145 episodes

This is a podcast for people interested in building or designing tech products.

At least once a week, I speak to product managers, product leaders, product marketers, UX professionals, and anyone else involved in product management and product delivery.

Come and listen to some great conversations and get inspired!

Listen on your favourite podcast app or on https://www.oneknightinproduct.com

One Knight in Product One Knight in Product

    • Business
    • 4.6 • 11 Ratings

This is a podcast for people interested in building or designing tech products.

At least once a week, I speak to product managers, product leaders, product marketers, UX professionals, and anyone else involved in product management and product delivery.

Come and listen to some great conversations and get inspired!

Listen on your favourite podcast app or on https://www.oneknightinproduct.com

    Beyond the Challenger Sale Part 2: Focus on Value & Make your Product Easy to Buy (with Brent Adamson, Author ”The Challenger Sale” & ”The Challenger Customer”)

    Beyond the Challenger Sale Part 2: Focus on Value & Make your Product Easy to Buy (with Brent Adamson, Author ”The Challenger Sale” & ”The Challenger Customer”)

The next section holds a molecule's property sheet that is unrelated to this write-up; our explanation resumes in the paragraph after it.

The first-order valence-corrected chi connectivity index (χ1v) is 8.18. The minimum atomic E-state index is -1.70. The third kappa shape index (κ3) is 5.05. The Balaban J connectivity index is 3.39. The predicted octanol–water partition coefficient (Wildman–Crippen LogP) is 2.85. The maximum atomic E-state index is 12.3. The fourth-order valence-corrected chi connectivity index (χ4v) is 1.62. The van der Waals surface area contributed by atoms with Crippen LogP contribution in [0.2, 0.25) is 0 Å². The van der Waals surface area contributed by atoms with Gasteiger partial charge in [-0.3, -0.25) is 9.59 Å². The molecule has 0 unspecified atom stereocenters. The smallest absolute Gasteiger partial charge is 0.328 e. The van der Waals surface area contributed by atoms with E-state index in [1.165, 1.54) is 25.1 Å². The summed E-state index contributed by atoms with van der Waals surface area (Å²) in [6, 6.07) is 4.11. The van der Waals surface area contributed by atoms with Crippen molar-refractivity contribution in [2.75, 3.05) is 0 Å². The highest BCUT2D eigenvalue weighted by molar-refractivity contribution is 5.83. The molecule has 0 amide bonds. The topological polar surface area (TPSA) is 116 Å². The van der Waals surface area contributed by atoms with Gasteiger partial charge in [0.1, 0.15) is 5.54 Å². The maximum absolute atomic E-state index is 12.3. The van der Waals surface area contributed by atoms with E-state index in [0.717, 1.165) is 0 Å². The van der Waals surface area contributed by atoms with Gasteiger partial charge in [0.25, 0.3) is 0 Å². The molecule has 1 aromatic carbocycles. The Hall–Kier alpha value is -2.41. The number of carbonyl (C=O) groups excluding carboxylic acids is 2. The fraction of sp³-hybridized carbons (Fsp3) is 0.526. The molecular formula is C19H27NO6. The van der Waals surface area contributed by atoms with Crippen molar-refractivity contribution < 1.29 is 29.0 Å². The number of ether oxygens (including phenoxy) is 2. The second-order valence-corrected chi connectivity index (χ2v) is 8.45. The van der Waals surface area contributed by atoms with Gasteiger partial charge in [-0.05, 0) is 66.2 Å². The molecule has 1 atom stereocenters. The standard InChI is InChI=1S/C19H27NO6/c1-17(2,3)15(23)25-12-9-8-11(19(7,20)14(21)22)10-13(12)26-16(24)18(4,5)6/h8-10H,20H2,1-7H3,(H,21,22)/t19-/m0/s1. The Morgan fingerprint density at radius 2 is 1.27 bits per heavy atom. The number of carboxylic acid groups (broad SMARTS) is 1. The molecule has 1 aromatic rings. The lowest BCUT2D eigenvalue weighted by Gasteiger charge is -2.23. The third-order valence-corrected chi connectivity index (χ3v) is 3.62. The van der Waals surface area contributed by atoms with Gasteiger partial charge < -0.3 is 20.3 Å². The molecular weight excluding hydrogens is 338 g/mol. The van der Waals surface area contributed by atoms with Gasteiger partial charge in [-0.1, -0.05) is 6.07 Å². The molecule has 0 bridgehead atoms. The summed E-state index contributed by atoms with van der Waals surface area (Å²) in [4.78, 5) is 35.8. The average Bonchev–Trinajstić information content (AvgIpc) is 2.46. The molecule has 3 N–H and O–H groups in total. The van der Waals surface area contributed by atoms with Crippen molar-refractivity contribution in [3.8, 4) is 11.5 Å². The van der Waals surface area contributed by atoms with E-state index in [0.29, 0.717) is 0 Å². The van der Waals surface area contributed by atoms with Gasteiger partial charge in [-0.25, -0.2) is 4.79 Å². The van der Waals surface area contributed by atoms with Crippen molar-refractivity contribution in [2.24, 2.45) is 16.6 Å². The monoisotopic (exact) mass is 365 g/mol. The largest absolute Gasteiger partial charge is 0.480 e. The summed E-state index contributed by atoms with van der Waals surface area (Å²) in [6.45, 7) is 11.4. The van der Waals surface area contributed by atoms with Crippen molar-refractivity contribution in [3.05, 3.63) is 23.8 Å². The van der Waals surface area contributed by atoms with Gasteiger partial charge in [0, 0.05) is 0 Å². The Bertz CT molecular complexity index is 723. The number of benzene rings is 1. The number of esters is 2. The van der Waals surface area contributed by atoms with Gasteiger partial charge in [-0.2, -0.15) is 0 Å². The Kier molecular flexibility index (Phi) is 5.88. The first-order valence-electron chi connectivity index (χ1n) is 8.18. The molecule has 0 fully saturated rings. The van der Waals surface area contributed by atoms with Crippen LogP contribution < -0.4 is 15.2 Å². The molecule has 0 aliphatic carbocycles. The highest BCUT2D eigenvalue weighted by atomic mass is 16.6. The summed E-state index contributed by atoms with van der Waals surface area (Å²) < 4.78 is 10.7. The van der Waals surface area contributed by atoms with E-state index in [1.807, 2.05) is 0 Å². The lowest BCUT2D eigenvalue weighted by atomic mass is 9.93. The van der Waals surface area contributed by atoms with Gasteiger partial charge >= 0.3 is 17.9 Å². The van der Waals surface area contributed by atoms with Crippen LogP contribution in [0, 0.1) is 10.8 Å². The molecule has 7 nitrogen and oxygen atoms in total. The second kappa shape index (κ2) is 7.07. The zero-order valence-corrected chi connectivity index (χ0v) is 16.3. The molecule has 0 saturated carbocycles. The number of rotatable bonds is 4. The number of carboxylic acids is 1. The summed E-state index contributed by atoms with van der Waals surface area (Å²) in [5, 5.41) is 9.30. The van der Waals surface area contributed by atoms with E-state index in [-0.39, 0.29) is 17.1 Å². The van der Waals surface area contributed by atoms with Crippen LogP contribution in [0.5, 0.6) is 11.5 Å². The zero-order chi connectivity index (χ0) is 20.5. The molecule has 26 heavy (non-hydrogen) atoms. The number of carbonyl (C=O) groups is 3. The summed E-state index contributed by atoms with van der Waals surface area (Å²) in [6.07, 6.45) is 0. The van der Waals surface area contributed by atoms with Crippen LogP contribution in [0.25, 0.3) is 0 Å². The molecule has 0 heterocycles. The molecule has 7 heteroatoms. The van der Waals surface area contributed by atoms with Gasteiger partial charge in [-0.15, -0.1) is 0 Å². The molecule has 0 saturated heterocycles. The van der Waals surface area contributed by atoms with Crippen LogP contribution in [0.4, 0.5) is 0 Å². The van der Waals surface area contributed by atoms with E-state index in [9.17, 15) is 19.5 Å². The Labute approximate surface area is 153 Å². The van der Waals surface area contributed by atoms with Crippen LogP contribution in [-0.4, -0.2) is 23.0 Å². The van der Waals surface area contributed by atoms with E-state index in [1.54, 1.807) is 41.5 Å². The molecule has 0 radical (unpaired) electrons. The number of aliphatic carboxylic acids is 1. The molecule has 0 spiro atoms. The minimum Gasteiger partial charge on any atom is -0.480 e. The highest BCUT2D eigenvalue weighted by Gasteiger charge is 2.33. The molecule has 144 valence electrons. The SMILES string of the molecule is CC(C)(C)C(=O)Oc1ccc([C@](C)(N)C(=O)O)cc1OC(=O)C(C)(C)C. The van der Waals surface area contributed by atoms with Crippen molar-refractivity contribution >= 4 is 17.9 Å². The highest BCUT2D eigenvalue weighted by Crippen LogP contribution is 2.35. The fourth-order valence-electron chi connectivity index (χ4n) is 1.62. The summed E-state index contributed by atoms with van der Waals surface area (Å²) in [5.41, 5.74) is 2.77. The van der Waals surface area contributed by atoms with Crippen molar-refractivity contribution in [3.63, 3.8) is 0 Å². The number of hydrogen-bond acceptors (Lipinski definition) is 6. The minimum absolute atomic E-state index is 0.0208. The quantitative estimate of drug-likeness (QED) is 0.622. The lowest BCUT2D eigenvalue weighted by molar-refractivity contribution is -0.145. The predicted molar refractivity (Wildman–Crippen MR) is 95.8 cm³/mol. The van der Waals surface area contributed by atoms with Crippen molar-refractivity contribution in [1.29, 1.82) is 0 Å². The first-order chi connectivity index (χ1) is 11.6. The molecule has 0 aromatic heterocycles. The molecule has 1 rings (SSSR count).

Brent Adamson is a former Harvard professor turned Wall Street Journal award-winning author and sales researcher. He co-authored "The Challenger Sale" and "The Challenger Customer" with my former guest Matt Dixon, and these days is challenging us to concentrate on making products easy to buy, not easy to sell.

    Here are some of the highlights of our discussion:

    1. The Challenger Sale shook up the world of sales, but The Challenger Customer was the inevitable follow up
    They did further research after the first book and identified a new protagonist, the "Mobilizer", who can be your best advocate within the company (but not a champion!)

    2. It takes 5.4 people within an organisation to make a purchase decision & the number's rising